Most testing for breast cancer begins when a woman or her doctor finds an abnormality in the breast through a physical exam, or when a routine mammogram picks up an abnormality.
Tests that may be performed to diagnose breast cancer include:
- Diagnostic mammogram
- MRI scan
- Fine-needle-aspiration biopsy
- Core needle biopsy
- Surgical biopsy
- Sentinel-node (lymph-node) biopsy
Treatment for Breast Cancer
The type of breast cancer treatment recommended depends on the size of the primary tumor and its location, whether the cancer has spread to the lymph nodes or to other parts of the body, and whether the tumor has estrogen or progesterone receptors. Tumors with these receptors require estrogen and/or progesterone to grow, and usually respond well to hormone therapy. Surgical treatments for breast cancer usually include those below.
Lumpectomy and Partial Mastectomy
These are designed to save the breast by removing only the cancer and a small margin of surrounding tissue. Lymph nodes under the arm may also be removed to check to see that the cancer has not spread.
Total Mastectomy and Modified Radical Mastectomy
These are procedures that remove the entire breast. A total mastectomy, in addition to removing the breast, removes many lymph nodes under the arm, the lining over the chest muscle, and, possibly, the chest muscle itself.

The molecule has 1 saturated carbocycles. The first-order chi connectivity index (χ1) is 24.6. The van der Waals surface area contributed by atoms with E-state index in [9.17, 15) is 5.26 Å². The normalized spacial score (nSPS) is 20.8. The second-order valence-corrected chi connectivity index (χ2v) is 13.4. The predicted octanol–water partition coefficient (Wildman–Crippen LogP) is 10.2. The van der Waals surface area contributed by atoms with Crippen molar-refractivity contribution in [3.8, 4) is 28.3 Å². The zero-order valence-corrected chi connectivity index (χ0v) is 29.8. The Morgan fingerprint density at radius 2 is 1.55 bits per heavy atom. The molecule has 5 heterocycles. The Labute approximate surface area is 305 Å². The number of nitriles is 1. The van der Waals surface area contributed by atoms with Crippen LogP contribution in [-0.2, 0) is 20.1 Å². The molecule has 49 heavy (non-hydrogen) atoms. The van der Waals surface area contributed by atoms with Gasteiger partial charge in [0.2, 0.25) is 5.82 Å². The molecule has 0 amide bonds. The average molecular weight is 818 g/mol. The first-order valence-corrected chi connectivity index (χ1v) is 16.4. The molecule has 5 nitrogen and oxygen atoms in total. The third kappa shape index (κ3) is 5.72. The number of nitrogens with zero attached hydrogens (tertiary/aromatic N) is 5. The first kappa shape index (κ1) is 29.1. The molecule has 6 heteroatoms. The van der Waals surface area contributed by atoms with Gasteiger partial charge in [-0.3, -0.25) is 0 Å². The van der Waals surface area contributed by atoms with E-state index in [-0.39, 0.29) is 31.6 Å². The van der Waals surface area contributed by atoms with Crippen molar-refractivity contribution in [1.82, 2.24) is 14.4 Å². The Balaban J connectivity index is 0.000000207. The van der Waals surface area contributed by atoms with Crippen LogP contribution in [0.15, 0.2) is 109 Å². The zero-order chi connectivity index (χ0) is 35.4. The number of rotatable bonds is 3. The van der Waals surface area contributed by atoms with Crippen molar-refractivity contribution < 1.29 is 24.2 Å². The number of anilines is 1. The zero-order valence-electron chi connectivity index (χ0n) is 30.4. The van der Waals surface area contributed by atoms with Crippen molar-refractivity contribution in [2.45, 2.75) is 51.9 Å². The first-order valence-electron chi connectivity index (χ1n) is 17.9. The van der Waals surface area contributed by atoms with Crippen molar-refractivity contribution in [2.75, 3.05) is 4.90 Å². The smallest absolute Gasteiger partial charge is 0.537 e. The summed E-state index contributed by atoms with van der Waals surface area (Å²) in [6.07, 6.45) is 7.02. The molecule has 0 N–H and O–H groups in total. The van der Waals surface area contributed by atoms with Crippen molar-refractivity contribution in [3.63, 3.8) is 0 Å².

Other treatment options that may be used alone or with surgery include chemotherapy, radiation therapy and targeted drug therapy.
Although there is no way to prevent breast cancer, early detection increases the odds of a successful treatment outcome. Screening mammograms are recommended, but there is some dispute about the age at which women should start getting them, and how frequently. One recommendation calls for yearly exams once a woman turns 40 years old; another specifies biannual exams for women between 50 and 74 years old. A woman should check with her doctor to determine her best course of action.
Unlike mastectomy, in which the entire breast is removed, breast-conservation surgery saves as much of the breast as possible by removing only cancerous tissue and a small margin of healthy tissue. The advantage of this type of surgery, which is also referred to as partial, or segmental, surgery, is that most of the breast remains intact, reducing the need for reconstruction.
Whether breast-conservation surgery is possible depends on the size of the tumor, and whether the cancer has spread to nearby tissue or lymph nodes, or other parts of the body. If post-surgery radiation therapy will be part of the treatment, small metallic clips that show up on X-rays may be placed inside the breast during surgery to mark the area that will receive the radiation.
Types of Breast-Conservation Surgery
There are two basic types of breast-conservation surgery:
A lumpectomy removes the breast lump and a surrounding margin of healthy tissue. Radiation therapy is usually given after a lumpectomy. If chemotherapy is also part of the treatment, it is usually done before the radiation therapy.
A quandrantectomy removes more breast tissue than a lumpectomy does, with one-quarter of the breast being removed. Post-surgery radiation therapy is usually given, but may be delayed if chemotherapy is part of the treatment.
Lymph nodes from the underarm area are often removed during surgery to check for the presence of cancer. In general, breast-conservation surgery is only recommended for women with small and/or localized cancers.
Our Breast Cancer Surgeons
- Mark Runfola, MD, FACS
- Rita Hadley, MD, FACS, PHD
- Matthew Marini, MD, FACS
- Kevin Masur, MD
- Jennifer Reitz, MD, FACS
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Our surgeons are board certified and fellowship trained.